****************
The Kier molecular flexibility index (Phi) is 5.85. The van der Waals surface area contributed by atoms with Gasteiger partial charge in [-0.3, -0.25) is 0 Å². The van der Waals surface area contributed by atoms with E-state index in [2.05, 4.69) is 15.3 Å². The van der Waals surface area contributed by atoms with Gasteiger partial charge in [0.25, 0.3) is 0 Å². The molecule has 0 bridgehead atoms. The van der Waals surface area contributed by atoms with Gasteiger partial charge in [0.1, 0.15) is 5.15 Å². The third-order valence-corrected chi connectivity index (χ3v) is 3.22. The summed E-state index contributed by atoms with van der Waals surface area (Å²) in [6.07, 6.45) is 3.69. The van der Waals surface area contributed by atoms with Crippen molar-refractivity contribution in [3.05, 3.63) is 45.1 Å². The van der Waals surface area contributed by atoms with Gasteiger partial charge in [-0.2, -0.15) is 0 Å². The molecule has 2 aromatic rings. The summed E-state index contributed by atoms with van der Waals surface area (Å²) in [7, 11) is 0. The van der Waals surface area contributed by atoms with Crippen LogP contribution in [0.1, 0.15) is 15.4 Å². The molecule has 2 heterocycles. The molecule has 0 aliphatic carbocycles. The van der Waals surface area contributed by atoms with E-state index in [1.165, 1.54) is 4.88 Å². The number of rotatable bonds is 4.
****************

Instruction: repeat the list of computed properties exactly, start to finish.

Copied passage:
The Kier molecular flexibility index (Phi) is 5.85. The van der Waals surface area contributed by atoms with Gasteiger partial charge in [-0.3, -0.25) is 0 Å². The van der Waals surface area contributed by atoms with E-state index in [2.05, 4.69) is 15.3 Å². The van der Waals surface area contributed by atoms with Gasteiger partial charge in [0.25, 0.3) is 0 Å². The molecule has 0 bridgehead atoms. The van der Waals surface area contributed by atoms with Gasteiger partial charge in [0.1, 0.15) is 5.15 Å². The third-order valence-corrected chi connectivity index (χ3v) is 3.22. The summed E-state index contributed by atoms with van der Waals surface area (Å²) in [6.07, 6.45) is 3.69. The van der Waals surface area contributed by atoms with Crippen molar-refractivity contribution in [3.05, 3.63) is 45.1 Å². The van der Waals surface area contributed by atoms with Gasteiger partial charge in [-0.2, -0.15) is 0 Å². The molecule has 2 aromatic rings. The summed E-state index contributed by atoms with van der Waals surface area (Å²) in [7, 11) is 0. The van der Waals surface area contributed by atoms with Crippen LogP contribution in [0.1, 0.15) is 15.4 Å². The molecule has 2 heterocycles. The molecule has 0 aliphatic carbocycles. The van der Waals surface area contributed by atoms with E-state index in [1.165, 1.54) is 4.88 Å². The number of rotatable bonds is 4.